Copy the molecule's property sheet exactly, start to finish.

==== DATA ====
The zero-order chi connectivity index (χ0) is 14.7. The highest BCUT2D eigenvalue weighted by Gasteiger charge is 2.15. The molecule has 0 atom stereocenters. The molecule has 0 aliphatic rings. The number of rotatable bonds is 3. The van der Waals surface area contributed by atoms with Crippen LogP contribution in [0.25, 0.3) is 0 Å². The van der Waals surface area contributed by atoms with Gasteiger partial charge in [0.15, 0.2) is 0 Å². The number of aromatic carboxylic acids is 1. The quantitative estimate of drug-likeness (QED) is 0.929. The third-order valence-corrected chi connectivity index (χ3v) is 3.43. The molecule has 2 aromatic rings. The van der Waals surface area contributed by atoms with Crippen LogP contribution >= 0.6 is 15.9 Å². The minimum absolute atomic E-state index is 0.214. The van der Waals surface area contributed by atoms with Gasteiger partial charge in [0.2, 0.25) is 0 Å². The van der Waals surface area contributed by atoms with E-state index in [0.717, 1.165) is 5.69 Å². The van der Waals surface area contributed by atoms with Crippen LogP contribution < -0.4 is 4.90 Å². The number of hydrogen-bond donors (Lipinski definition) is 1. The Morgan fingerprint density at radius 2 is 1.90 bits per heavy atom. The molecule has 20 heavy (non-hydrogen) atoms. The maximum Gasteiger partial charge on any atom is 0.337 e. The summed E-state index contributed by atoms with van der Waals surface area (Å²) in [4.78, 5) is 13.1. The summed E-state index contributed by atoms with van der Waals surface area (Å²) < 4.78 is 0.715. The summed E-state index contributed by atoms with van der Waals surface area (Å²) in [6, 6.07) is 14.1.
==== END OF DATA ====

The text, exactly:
The zero-order chi connectivity index (χ0) is 14.7. The highest BCUT2D eigenvalue weighted by Gasteiger charge is 2.15. The molecule has 0 atom stereocenters. The molecule has 0 aliphatic rings. The number of rotatable bonds is 3. The van der Waals surface area contributed by atoms with Crippen LogP contribution in [0.25, 0.3) is 0 Å². The van der Waals surface area contributed by atoms with Gasteiger partial charge in [0.15, 0.2) is 0 Å². The number of aromatic carboxylic acids is 1. The quantitative estimate of drug-likeness (QED) is 0.929. The third-order valence-corrected chi connectivity index (χ3v) is 3.43. The molecule has 2 aromatic rings. The van der Waals surface area contributed by atoms with Crippen LogP contribution >= 0.6 is 15.9 Å². The minimum absolute atomic E-state index is 0.214. The van der Waals surface area contributed by atoms with Gasteiger partial charge in [0.2, 0.25) is 0 Å². The van der Waals surface area contributed by atoms with E-state index in [0.717, 1.165) is 5.69 Å². The van der Waals surface area contributed by atoms with Crippen LogP contribution < -0.4 is 4.90 Å². The number of hydrogen-bond donors (Lipinski definition) is 1. The Morgan fingerprint density at radius 2 is 1.90 bits per heavy atom. The molecule has 20 heavy (non-hydrogen) atoms. The maximum Gasteiger partial charge on any atom is 0.337 e. The summed E-state index contributed by atoms with van der Waals surface area (Å²) in [4.78, 5) is 13.1. The summed E-state index contributed by atoms with van der Waals surface area (Å²) < 4.78 is 0.715. The summed E-state index contributed by atoms with van der Waals surface area (Å²) in [6, 6.07) is 14.1.